•Case reports have noted false-negative results for opioids and cannabinoids in the presence of tolmetin, an NSAID, and for amphetamines due to interference by chlorpromazine (eg, Thorazine®) metabolites. The antifungal agent fluconazole may interfere with the detection of cocaine [Reisfield 2009]. Persons determined to “beat the test” may know about this.

•A popular and effective way to beat the test is by substituting “untainted” urine for one’s own by carrying a concealed specimen into the bathroom. The only way to thwart this is by supervised urine collection (ie, a staff member observing urine leave the patient’s body and fill the cup). While this is required for forensic urine testing, it could be the ruin of a typical medical practice; it is upsetting for patients and demoralizing for staff.

•To avoid the possibility of urine specimen substitution, oral fluid can be collected for use with screening devices employing technology similar to on-site, POC urine screens. Sensitivity and specificity of oral fluid screening and testing are acceptable, but subject to the same limitations of interpretation and confounding factors as urinalysis [Leavitt 2005].

•Urinalysis is unhelpful for detecting alcohol misuse or abuse [Moeller et al. 2008], and alcohol can be more hazardous in combination with opioids than many other drugs.

The above list is certainly not all-inclusive [eg, also see, Carlozzi et al. 2008; Reisfield et al. 2007b]; however, in view of the many caveats, healthcare providers may want to reconsider what they expect to accomplish by drug monitoring as a component of pain care and if it will adequately serve them and their patients
7 Responses
Sort by: Helpful Oldest Newest
82861 tn?1333453911
Great info Sandee.  Can you have this post pinned for future reference?
Helpful - 0
356518 tn?1322263642
Thanks. I will be adding several other articles to this too. I have found alot of information in the references noted too.
This is so very important to the community as we both know how many members have been having this problem.
I wish I could find a percentage rate of patients that have had false positives and are now without treatment. I bet the numbers are staggering.
Helpful - 0
Avatar universal
I am new to this forum so please bear with me and redirect me to previous discussions to clarify my questins as needed.  I wasn't aware that pain management patients without a history of drug abuse issuses were required to sign a contract.  Is that true?
Helpful - 0
356518 tn?1322263642
Yes, most every PMP has patients sign a contract. It really has nothing to do with drug abuse it helps protect the Doctor and patient.
Helpful - 0
82861 tn?1333453911
beano - Yes, many if not most pain clinics include mandatory urinalysis as condition of treatment.  It's really a shame because this practice immediately forces the doctor and patient into a suspicious and adversarial relationship.  They operate from the assumption that every patient either is, or will become, an addict.  Questions about false negative drug screens pop up here on a regular and nearly predictable basis which illustrates just how widespread the problem is.  Many doctors also require that patients submit to either random or scheduled pill counts to verify that the patient is not taking more than prescribed or selling the meds on the street.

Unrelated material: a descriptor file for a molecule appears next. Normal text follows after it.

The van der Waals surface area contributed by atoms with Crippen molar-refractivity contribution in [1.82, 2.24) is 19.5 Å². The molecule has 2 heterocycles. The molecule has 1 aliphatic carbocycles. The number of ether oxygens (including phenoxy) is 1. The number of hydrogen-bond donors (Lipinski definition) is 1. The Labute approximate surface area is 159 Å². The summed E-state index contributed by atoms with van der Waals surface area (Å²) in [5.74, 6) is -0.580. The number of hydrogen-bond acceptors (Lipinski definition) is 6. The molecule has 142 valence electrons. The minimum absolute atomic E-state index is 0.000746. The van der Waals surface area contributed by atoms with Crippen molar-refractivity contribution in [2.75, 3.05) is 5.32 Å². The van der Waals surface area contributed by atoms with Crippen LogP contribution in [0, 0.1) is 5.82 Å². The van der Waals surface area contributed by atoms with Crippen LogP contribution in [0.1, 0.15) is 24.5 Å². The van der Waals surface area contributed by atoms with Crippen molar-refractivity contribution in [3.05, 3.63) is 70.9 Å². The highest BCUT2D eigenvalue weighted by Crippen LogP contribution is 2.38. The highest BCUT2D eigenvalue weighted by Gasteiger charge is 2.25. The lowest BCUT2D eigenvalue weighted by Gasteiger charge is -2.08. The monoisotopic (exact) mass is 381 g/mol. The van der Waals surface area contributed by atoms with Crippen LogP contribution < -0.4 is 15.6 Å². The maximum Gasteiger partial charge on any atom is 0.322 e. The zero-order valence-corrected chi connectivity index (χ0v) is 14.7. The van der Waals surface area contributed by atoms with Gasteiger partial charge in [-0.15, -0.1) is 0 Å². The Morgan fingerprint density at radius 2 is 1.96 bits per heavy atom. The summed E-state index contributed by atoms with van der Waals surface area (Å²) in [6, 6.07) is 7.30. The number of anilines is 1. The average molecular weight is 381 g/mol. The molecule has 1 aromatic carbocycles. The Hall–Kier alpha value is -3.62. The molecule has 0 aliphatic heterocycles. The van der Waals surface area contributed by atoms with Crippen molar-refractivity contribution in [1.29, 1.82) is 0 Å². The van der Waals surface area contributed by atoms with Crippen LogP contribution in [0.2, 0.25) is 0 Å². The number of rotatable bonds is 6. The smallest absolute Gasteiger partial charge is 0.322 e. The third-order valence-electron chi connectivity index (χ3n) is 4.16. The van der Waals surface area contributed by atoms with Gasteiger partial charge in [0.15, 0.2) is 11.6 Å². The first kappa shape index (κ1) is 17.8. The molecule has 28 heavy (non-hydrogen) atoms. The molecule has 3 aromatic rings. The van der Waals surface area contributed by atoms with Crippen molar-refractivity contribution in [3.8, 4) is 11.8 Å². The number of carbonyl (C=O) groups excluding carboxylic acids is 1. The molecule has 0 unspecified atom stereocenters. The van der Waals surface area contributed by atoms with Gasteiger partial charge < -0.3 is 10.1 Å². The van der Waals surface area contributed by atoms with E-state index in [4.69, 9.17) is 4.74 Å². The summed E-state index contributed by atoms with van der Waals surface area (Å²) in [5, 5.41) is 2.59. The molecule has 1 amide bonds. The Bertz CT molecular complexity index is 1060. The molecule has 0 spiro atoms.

I guess I'm one of the lucky ones as my doctor doesn't subscribe to UA and pill counts.  Her goal is to keep patients out of her office as much as possible, so office visits are only required every 3 months or so.  If a patient constantly calls and asks for more meds, that patient will be discharged on the basis that the she obviously cannot help that patient rather than for therapeutic non-compliance.  While it's not always easy to get in to see my doctor due to her limited office presence (her main practice is anesthesiology), I am very happy that when I do go in, it's the doctor herself that I see rather than a PA or nurse practitioner.  In case of emergency she can be easily reached on the phone which saves both of us a trip to the office and another co-pay for me.
Helpful - 0
356518 tn?1322263642
Thank you Jaybay for being more detailed. I was in a hurry but wanted to answer the question so I posted a short answer meaning to come back and further explain:)
I have more studies I will be posting soon:)
Helpful - 0
356518 tn?1322263642
I have included this in the health pages as well as my journal so if you need it for future reference it will be available.
I have also included the medication conversion chart too:)
Helpful - 0
Have an Answer?

You are reading content posted in the Pain Management Community

Top Pain Answerers
Avatar universal
st. louis, MO
317787 tn?1473358451
Learn About Top Answerers
Didn't find the answer you were looking for?
Ask a question
Popular Resources
Find out how beta-blocker eye drops show promising results for acute migraine relief.
Could it be something you ate? Lack of sleep? Here are 11 migraine triggers to look out for.
Find out if PRP therapy right for you.
Tips for preventing one of the most common types of knee injury.
Here are 10 ways to stop headaches before they start.
Tips and moves to ease backaches